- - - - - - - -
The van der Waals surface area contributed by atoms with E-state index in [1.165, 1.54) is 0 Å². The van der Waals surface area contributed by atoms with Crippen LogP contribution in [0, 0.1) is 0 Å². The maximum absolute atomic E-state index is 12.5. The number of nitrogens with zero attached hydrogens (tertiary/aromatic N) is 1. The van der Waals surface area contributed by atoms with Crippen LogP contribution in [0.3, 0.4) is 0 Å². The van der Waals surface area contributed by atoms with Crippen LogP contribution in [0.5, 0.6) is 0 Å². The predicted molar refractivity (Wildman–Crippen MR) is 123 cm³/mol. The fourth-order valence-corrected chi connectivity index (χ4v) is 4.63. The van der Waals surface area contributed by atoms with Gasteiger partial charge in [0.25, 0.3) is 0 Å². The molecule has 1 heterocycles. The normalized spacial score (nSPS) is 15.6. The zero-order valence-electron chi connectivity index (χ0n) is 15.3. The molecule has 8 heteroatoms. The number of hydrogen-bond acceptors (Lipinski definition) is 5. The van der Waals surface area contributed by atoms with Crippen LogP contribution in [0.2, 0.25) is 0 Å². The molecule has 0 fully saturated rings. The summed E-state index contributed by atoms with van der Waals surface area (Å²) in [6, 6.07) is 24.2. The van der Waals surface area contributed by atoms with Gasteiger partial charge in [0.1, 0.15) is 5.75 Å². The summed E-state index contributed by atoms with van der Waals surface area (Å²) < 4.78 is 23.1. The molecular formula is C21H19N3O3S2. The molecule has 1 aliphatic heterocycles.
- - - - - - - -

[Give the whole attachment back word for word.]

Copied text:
The van der Waals surface area contributed by atoms with E-state index in [1.165, 1.54) is 0 Å². The van der Waals surface area contributed by atoms with Crippen LogP contribution in [0, 0.1) is 0 Å². The maximum absolute atomic E-state index is 12.5. The number of nitrogens with zero attached hydrogens (tertiary/aromatic N) is 1. The van der Waals surface area contributed by atoms with Crippen LogP contribution in [0.3, 0.4) is 0 Å². The van der Waals surface area contributed by atoms with Crippen LogP contribution in [0.5, 0.6) is 0 Å². The predicted molar refractivity (Wildman–Crippen MR) is 123 cm³/mol. The fourth-order valence-corrected chi connectivity index (χ4v) is 4.63. The van der Waals surface area contributed by atoms with Gasteiger partial charge in [0.25, 0.3) is 0 Å². The molecule has 1 heterocycles. The normalized spacial score (nSPS) is 15.6. The zero-order valence-electron chi connectivity index (χ0n) is 15.3. The molecule has 8 heteroatoms. The number of hydrogen-bond acceptors (Lipinski definition) is 5. The van der Waals surface area contributed by atoms with Crippen LogP contribution in [0.2, 0.25) is 0 Å². The molecule has 0 fully saturated rings. The summed E-state index contributed by atoms with van der Waals surface area (Å²) in [6, 6.07) is 24.2. The van der Waals surface area contributed by atoms with Gasteiger partial charge in [0.1, 0.15) is 5.75 Å². The summed E-state index contributed by atoms with van der Waals surface area (Å²) < 4.78 is 23.1. The molecular formula is C21H19N3O3S2. The molecule has 1 aliphatic heterocycles.